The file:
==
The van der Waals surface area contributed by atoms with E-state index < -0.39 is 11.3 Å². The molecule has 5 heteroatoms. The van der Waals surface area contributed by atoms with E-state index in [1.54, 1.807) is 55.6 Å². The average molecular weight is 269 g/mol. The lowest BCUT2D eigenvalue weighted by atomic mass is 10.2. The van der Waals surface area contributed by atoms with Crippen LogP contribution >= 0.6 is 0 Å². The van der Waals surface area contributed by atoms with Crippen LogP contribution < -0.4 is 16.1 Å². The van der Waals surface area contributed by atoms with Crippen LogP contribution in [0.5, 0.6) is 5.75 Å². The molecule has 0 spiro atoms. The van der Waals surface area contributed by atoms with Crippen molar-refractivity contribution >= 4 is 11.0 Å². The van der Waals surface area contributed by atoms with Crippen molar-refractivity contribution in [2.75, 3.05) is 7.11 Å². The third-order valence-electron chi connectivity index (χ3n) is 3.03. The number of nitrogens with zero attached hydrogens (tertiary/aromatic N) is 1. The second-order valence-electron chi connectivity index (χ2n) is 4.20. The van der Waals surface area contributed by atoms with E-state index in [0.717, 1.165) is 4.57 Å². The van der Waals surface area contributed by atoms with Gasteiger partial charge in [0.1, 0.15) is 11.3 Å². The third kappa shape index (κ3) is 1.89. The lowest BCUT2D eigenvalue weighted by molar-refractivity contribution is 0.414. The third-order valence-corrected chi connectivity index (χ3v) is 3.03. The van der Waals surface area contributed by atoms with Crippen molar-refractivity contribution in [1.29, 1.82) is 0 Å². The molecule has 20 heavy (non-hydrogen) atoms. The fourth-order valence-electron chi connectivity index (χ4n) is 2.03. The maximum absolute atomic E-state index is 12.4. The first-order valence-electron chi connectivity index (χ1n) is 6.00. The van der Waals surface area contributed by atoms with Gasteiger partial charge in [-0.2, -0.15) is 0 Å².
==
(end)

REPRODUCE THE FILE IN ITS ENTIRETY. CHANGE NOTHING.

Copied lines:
The van der Waals surface area contributed by atoms with E-state index < -0.39 is 11.3 Å². The molecule has 5 heteroatoms. The van der Waals surface area contributed by atoms with E-state index in [1.54, 1.807) is 55.6 Å². The average molecular weight is 269 g/mol. The lowest BCUT2D eigenvalue weighted by atomic mass is 10.2. The van der Waals surface area contributed by atoms with Crippen LogP contribution >= 0.6 is 0 Å². The van der Waals surface area contributed by atoms with Crippen LogP contribution < -0.4 is 16.1 Å². The van der Waals surface area contributed by atoms with Crippen LogP contribution in [0.5, 0.6) is 5.75 Å². The molecule has 0 spiro atoms. The van der Waals surface area contributed by atoms with Crippen molar-refractivity contribution >= 4 is 11.0 Å². The van der Waals surface area contributed by atoms with Crippen molar-refractivity contribution in [2.75, 3.05) is 7.11 Å². The third-order valence-electron chi connectivity index (χ3n) is 3.03. The number of nitrogens with zero attached hydrogens (tertiary/aromatic N) is 1. The second-order valence-electron chi connectivity index (χ2n) is 4.20. The van der Waals surface area contributed by atoms with E-state index in [0.717, 1.165) is 4.57 Å². The van der Waals surface area contributed by atoms with Gasteiger partial charge in [0.1, 0.15) is 11.3 Å². The third kappa shape index (κ3) is 1.89. The lowest BCUT2D eigenvalue weighted by molar-refractivity contribution is 0.414. The third-order valence-corrected chi connectivity index (χ3v) is 3.03. The van der Waals surface area contributed by atoms with Crippen molar-refractivity contribution in [1.29, 1.82) is 0 Å². The molecule has 20 heavy (non-hydrogen) atoms. The fourth-order valence-electron chi connectivity index (χ4n) is 2.03. The maximum absolute atomic E-state index is 12.4. The first-order valence-electron chi connectivity index (χ1n) is 6.00. The van der Waals surface area contributed by atoms with Gasteiger partial charge in [-0.2, -0.15) is 0 Å².